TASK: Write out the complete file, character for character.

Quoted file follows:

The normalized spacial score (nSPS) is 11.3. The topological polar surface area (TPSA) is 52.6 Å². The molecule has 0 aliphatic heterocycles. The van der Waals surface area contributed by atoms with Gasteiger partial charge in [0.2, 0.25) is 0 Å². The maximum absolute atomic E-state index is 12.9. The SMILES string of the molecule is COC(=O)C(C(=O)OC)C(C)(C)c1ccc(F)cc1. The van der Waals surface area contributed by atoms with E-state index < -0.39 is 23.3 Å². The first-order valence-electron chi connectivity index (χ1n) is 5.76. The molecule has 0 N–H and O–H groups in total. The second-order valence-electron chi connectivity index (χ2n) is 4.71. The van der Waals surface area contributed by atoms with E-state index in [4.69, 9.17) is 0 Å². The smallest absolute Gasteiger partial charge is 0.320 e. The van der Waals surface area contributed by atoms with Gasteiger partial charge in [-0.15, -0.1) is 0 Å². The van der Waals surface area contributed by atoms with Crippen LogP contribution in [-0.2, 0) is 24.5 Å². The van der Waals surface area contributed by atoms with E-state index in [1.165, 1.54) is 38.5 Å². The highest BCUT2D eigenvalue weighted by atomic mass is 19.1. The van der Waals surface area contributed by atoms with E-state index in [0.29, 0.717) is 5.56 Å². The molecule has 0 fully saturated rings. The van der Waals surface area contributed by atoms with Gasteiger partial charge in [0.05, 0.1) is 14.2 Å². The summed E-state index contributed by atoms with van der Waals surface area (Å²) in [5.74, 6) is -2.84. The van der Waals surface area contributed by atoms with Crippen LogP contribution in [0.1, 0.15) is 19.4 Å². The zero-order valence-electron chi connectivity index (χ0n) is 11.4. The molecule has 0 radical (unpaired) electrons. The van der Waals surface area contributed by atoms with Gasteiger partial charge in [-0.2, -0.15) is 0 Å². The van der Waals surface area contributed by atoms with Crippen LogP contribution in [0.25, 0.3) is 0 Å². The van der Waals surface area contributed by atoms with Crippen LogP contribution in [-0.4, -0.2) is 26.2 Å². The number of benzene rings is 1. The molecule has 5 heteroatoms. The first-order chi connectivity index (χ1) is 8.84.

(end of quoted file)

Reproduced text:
The normalized spacial score (nSPS) is 11.3. The topological polar surface area (TPSA) is 52.6 Å². The molecule has 0 aliphatic heterocycles. The van der Waals surface area contributed by atoms with Gasteiger partial charge in [0.2, 0.25) is 0 Å². The maximum absolute atomic E-state index is 12.9. The SMILES string of the molecule is COC(=O)C(C(=O)OC)C(C)(C)c1ccc(F)cc1. The van der Waals surface area contributed by atoms with E-state index < -0.39 is 23.3 Å². The first-order valence-electron chi connectivity index (χ1n) is 5.76. The molecule has 0 N–H and O–H groups in total. The second-order valence-electron chi connectivity index (χ2n) is 4.71. The van der Waals surface area contributed by atoms with E-state index in [4.69, 9.17) is 0 Å². The smallest absolute Gasteiger partial charge is 0.320 e. The van der Waals surface area contributed by atoms with Gasteiger partial charge in [-0.15, -0.1) is 0 Å². The van der Waals surface area contributed by atoms with Crippen LogP contribution in [-0.2, 0) is 24.5 Å². The van der Waals surface area contributed by atoms with E-state index in [1.165, 1.54) is 38.5 Å². The highest BCUT2D eigenvalue weighted by atomic mass is 19.1. The van der Waals surface area contributed by atoms with E-state index in [0.29, 0.717) is 5.56 Å². The molecule has 0 fully saturated rings. The van der Waals surface area contributed by atoms with Gasteiger partial charge in [0.05, 0.1) is 14.2 Å². The summed E-state index contributed by atoms with van der Waals surface area (Å²) in [5.74, 6) is -2.84. The van der Waals surface area contributed by atoms with Crippen LogP contribution in [0.1, 0.15) is 19.4 Å². The zero-order valence-electron chi connectivity index (χ0n) is 11.4. The molecule has 0 radical (unpaired) electrons. The van der Waals surface area contributed by atoms with Gasteiger partial charge in [-0.2, -0.15) is 0 Å². The van der Waals surface area contributed by atoms with Crippen LogP contribution in [0.25, 0.3) is 0 Å². The van der Waals surface area contributed by atoms with Crippen LogP contribution in [-0.4, -0.2) is 26.2 Å². The number of benzene rings is 1. The molecule has 5 heteroatoms. The first-order chi connectivity index (χ1) is 8.84.